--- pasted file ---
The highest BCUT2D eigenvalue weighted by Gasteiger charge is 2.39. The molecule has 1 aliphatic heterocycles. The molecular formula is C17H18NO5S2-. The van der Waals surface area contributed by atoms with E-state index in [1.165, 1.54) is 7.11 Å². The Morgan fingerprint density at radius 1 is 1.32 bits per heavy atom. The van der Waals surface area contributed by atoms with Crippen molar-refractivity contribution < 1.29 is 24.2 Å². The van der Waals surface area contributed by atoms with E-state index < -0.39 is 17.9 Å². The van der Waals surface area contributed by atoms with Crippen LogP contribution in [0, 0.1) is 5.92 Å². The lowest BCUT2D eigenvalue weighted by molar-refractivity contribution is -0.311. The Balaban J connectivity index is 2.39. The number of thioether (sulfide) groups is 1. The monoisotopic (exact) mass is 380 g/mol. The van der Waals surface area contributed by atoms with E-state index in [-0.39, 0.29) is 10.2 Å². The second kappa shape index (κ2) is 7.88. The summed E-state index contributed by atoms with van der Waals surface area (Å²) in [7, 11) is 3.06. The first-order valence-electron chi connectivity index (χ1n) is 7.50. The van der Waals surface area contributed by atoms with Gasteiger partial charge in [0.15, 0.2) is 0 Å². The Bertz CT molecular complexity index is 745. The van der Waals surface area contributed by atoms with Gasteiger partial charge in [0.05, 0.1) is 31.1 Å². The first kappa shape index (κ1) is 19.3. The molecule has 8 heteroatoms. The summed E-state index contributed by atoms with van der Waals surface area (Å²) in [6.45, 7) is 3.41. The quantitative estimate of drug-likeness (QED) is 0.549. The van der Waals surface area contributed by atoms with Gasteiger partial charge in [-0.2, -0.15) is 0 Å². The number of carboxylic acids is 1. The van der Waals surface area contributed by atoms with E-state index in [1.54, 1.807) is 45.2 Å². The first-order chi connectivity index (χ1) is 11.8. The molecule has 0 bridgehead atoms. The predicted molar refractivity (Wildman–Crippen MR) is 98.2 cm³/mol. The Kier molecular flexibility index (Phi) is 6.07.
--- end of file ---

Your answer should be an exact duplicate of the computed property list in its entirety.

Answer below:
The highest BCUT2D eigenvalue weighted by Gasteiger charge is 2.39. The molecule has 1 aliphatic heterocycles. The molecular formula is C17H18NO5S2-. The van der Waals surface area contributed by atoms with E-state index in [1.165, 1.54) is 7.11 Å². The Morgan fingerprint density at radius 1 is 1.32 bits per heavy atom. The van der Waals surface area contributed by atoms with Crippen molar-refractivity contribution < 1.29 is 24.2 Å². The van der Waals surface area contributed by atoms with E-state index < -0.39 is 17.9 Å². The van der Waals surface area contributed by atoms with Crippen LogP contribution in [0, 0.1) is 5.92 Å². The lowest BCUT2D eigenvalue weighted by molar-refractivity contribution is -0.311. The Balaban J connectivity index is 2.39. The number of thioether (sulfide) groups is 1. The monoisotopic (exact) mass is 380 g/mol. The van der Waals surface area contributed by atoms with E-state index in [-0.39, 0.29) is 10.2 Å². The second kappa shape index (κ2) is 7.88. The summed E-state index contributed by atoms with van der Waals surface area (Å²) in [7, 11) is 3.06. The first-order valence-electron chi connectivity index (χ1n) is 7.50. The van der Waals surface area contributed by atoms with Gasteiger partial charge in [0.15, 0.2) is 0 Å². The Bertz CT molecular complexity index is 745. The van der Waals surface area contributed by atoms with Gasteiger partial charge in [0.05, 0.1) is 31.1 Å². The first kappa shape index (κ1) is 19.3. The molecule has 8 heteroatoms. The summed E-state index contributed by atoms with van der Waals surface area (Å²) in [6.45, 7) is 3.41. The quantitative estimate of drug-likeness (QED) is 0.549. The van der Waals surface area contributed by atoms with Gasteiger partial charge in [-0.2, -0.15) is 0 Å². The number of carboxylic acids is 1. The van der Waals surface area contributed by atoms with E-state index in [1.54, 1.807) is 45.2 Å². The first-order chi connectivity index (χ1) is 11.8. The molecule has 0 bridgehead atoms. The predicted molar refractivity (Wildman–Crippen MR) is 98.2 cm³/mol. The Kier molecular flexibility index (Phi) is 6.07.